Politicians and transport operators have given a cautious welcome to the prime minister’s announcement that guidance advising people to keep two metres apart will be relaxed to ‘one metre plus’ in England.
West of England mayor Tim Bowles said: ‘This change will certainly kick-start the hospitality, leisure and tourism industries and help our region’s economic recovery. However, it will only allow an extra one or two people on a bus so the travel advice remains the same - only travel on public transport if you have no other options and remember to wear a face covering.
Leeds City Station
‘We all have a part to play in reducing the pressure on our public transport services. Please walk, cycle or use the car if you need to and avoid peak travel times if you possibly can.’
He added: ‘I’m asking employers to do what they can to share government travel guidance with staff and support them to avoid travelling at peak times where possible; that includes continuing to work from home if possible, and changing start and finish times.
‘I recognise that these measures aren’t possible for all types of businesses, but if all do what we can, we can make sure travel is as safe as it can be.’
Graham Vidler, chief executive of bus and coach operator trade body the Confederation of Passenger Transport, said the announcement ‘heralds a significant opening up of further sections of the economy', but added: ‘Bus operators already have a comprehensive package of measures to ensure people can travel with confidence, such as cleaning regimes and cashless payment.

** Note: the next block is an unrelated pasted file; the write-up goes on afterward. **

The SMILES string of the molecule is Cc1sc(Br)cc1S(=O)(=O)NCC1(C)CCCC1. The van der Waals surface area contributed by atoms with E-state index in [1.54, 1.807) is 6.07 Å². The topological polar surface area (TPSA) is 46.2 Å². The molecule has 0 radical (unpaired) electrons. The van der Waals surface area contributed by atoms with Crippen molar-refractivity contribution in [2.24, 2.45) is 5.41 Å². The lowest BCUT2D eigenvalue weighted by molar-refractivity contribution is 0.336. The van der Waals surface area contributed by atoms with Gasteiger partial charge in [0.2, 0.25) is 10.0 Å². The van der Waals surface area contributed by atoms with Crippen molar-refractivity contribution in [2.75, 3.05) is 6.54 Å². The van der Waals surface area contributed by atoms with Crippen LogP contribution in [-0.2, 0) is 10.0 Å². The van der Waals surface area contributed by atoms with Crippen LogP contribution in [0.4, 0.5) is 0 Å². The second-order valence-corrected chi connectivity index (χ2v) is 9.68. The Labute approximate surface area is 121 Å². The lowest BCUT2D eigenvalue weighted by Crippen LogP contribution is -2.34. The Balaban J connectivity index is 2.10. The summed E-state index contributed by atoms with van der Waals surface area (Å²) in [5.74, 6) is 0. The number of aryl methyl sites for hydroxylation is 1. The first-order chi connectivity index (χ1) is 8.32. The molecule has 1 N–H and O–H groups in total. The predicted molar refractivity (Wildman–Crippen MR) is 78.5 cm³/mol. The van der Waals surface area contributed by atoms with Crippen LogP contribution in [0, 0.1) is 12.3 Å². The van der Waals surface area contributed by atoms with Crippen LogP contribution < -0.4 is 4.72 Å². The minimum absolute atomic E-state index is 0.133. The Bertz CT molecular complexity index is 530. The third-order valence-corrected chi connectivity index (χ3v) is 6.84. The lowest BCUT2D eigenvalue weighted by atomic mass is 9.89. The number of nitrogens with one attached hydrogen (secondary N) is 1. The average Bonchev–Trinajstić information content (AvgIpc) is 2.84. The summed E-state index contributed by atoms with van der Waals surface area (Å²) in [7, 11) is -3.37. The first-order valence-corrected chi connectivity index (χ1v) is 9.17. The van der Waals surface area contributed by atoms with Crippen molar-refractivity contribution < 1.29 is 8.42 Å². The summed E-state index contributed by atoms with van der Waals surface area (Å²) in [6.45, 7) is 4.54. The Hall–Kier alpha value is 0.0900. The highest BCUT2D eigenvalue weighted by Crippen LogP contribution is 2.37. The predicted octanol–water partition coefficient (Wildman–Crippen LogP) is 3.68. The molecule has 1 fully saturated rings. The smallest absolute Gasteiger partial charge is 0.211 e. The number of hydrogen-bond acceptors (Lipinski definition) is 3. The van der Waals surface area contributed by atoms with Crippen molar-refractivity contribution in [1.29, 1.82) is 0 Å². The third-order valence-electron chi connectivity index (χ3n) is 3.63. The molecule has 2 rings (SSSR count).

‘It is important that the new rules on social distancing provide the flexibility to create additional safe bus capacity so that people take advantage of these new opportunities and maximise the economic benefits. We will be looking to discuss with the Department for Transport how the new rules will apply in practice on public transport.’
Andy Bagnall, chief strategy officer at the Rail Delivery Group, said: ‘Reduced social distancing coupled with extra trains running from 6 July means space for more people to travel by train, so rail will be able to play an even bigger part in supporting Britain’s recovery in the weeks ahead.
‘As well as antiviral cleaning on trains and in stations, we are running longer trains where possible. In return, we ask that people avoid travelling at the busiest times of day if they can and bring a face covering to wear throughout their journey.’